Rex Larsen's picture

Another great comment ,Allen. You make great points. As I wrote in my reply to Lee, above, photojournalism is often the marriage of words and pictures. A short caption often adds important context to pictures. Same with headlines. And let me add, news pictures don't need tragic outcomes to have value and merit. If the woman and child in John Moore's picture end up in Disney World this week it takes nothing away from his image and is simply a good outcome and can lead to a strong follow up story.
I'm glad to learn about the girl in Kevin Carter's vulture picture. Photojournalists are often motivated by influencing positive change.

user-156929's picture

...or change they think is positive. :-/

Rex Larsen's picture

Well of course, Sam, and it's often not too complicated. Ending famine, Good. Rebuilding Puerto Rico, Good, Treating ebola epidemic, Good. Changing child labor laws in1908, Good. (Lewis Hine) Cleaning plastic from the ocean, Good.
Show Trump inauguration crowd size, Good.

user-156929's picture

I know this is going to border on fanboy-ism but I also think you have to give everything its proper weight. All but the last item deserve roughly equal weight. Certainly, pointing out the president's issues with hyperbole deserves to be called out but, they're not really that important. He's a businessman and a salesman at heart. Everyone knows that. They should have pointed out the faux pas, shook their collective heads and moved on. The thing they should have definitely NOT done is assign bad intent or call him a liar. Exaggerating is not the same as lying. Nor is just being wrong. And, unlike your other examples, there's no noble end to reporting on these things. Again, they absolutely should report it, but they have a habit of, themselves, exaggerating the facts.

I think we're coming to a point of agreement. It's kinda scary! ;-)

mlittle's picture

Yeah, actually she wasn't separated. So that's my issue. http://www.breitbart.com/texas/2018/06/21/fake-news-iconic-crying-migran...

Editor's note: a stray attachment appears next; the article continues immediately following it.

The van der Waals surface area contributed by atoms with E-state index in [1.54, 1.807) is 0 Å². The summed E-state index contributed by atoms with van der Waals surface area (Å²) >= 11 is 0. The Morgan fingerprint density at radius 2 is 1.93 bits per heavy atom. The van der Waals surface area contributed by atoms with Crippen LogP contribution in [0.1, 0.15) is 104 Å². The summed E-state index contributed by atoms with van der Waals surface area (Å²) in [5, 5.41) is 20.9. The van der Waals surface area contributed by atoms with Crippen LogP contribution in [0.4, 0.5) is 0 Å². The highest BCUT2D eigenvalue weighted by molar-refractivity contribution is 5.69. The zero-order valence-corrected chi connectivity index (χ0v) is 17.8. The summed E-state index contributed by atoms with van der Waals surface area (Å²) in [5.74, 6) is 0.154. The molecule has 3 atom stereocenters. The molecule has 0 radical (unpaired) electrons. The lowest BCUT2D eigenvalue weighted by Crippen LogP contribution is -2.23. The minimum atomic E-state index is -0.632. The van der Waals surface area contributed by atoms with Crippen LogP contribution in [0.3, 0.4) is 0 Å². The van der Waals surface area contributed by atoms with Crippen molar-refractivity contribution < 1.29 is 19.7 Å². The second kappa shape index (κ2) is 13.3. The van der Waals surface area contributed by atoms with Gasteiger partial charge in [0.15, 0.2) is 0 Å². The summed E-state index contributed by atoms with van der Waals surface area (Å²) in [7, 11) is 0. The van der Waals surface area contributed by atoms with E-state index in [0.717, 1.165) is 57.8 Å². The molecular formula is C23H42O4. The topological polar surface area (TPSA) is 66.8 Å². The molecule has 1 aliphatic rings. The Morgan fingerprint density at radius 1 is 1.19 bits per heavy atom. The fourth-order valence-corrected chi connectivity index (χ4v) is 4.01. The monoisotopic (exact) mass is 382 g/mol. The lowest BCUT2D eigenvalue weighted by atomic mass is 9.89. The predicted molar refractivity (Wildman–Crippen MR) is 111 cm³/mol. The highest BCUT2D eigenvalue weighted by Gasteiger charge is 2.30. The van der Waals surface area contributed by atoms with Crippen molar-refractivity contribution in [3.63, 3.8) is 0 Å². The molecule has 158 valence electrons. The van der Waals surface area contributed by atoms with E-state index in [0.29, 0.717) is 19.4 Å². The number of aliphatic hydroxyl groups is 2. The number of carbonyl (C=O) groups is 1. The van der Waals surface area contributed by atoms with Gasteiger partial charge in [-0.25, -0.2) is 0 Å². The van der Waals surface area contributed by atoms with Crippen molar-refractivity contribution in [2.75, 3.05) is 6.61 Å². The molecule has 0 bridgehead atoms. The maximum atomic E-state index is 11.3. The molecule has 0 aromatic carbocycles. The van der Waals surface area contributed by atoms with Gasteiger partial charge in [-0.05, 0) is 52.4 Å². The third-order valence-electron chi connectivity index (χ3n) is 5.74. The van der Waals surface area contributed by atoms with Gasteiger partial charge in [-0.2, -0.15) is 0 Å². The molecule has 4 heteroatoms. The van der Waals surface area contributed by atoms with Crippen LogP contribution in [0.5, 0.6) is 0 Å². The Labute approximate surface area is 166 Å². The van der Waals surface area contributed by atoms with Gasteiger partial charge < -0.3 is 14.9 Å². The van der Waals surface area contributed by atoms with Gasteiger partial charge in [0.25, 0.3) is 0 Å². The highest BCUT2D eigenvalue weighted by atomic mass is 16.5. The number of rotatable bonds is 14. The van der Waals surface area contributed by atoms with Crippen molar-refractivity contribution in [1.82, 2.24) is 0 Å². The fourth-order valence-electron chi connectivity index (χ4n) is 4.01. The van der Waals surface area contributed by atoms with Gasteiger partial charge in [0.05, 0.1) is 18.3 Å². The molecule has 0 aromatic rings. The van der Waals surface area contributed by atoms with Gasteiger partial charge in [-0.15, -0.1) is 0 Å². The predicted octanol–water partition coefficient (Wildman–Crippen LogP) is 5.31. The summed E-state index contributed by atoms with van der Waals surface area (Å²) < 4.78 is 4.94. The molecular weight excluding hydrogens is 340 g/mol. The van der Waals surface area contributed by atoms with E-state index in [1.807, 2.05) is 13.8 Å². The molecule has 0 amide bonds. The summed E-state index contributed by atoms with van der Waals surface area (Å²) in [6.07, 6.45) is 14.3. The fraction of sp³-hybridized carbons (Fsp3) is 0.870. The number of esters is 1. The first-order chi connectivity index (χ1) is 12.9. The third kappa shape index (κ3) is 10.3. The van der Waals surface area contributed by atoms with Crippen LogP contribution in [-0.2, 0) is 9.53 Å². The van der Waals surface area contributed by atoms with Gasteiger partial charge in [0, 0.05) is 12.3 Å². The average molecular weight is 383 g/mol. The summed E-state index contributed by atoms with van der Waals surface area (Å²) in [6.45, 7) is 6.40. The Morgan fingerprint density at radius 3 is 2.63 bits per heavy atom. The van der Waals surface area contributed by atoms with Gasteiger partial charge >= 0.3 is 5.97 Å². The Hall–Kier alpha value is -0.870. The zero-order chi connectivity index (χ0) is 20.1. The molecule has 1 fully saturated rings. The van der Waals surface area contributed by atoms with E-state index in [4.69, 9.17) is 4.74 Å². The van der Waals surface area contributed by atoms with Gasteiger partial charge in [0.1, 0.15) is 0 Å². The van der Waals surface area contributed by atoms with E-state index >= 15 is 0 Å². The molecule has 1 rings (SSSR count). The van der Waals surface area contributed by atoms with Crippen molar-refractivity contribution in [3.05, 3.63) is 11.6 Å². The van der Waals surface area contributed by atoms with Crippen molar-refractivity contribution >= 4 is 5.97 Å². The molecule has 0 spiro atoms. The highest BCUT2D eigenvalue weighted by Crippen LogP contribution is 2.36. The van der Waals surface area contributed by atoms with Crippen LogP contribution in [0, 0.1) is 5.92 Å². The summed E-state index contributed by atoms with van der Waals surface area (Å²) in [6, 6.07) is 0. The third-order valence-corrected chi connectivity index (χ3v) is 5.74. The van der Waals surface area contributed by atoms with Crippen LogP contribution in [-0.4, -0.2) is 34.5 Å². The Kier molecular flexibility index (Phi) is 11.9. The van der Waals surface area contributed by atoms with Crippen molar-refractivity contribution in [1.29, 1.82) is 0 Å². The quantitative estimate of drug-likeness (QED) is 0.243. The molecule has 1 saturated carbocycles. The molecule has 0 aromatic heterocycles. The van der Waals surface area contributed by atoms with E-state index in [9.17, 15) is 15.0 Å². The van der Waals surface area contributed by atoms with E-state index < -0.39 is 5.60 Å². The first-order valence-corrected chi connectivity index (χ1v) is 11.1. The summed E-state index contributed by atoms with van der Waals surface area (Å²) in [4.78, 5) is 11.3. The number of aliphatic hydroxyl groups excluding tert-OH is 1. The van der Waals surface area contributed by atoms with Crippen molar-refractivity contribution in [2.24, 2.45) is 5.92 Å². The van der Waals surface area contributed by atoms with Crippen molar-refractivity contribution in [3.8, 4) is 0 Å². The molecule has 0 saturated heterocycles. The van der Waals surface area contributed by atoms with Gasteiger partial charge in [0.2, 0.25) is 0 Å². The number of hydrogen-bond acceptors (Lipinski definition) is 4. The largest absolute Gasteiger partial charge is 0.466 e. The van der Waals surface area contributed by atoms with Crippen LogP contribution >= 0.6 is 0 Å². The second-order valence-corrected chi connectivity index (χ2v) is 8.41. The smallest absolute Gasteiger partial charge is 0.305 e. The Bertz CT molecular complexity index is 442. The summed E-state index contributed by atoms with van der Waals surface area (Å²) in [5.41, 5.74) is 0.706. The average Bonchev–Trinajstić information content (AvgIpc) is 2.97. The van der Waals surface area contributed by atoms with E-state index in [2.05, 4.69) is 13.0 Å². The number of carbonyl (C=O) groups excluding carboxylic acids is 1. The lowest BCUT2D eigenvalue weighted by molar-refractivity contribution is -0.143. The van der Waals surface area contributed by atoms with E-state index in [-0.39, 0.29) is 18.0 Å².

Rex Larsen's picture

FYI, John Moore of Getty is on Instagram as JBMoorephoto. One of his photos shows the mom breastfeeding her two-year-old before being arrested

Anonymous's picture

To all those who said that the President couldn't do anything about the policy of separating families at the border crossings because it was a law he was powerless to change, I suggest you check your newsfeed this afternoon...

Apology accepted :P

Interesting and related-to-photography quote about this from the NYTimes, who stated that this change is "a testament to the political power of the images of the immigrant children to move public opinion." The power of photojournalism, no?

Anonymous's picture

When I caught my daughter taking too many cookies from the jar, her excuse was that her brother took extra cookies the day before. I told her that just because someone did something wrong before doesn’t make it ok for you to do now.

My daughter is 6, and now knows not to make this excuse. How old are you?

dale clark's picture

you are correct. Hopefully, the issue gets corrected with new policy. However, you know as well as me (how wrong or right the policy is) this is just convenient outrage to support a narrative against the current administration. I didn't like it before (past administrations) or now. I'm glad its being corrected, however, 90% of the people really don't care about the children, its more about the bad look it provides the current administration. Really sad

Anonymous's picture

Faux outrage is a part of politics, regardless of whatever "side" one connects with. If it can be used for good, as in this instance, I personally don't have an issue with it.

dale clark's picture

yes. I'm hoping outrage stirs up for human trafficking (especially children-teenagers). My wife is involved with some organizations. The sad thing is many of the immigrant children fall into this. Many send their children over to a "trusted contact" who really is just a broker for the trafficking.

Anonymous's picture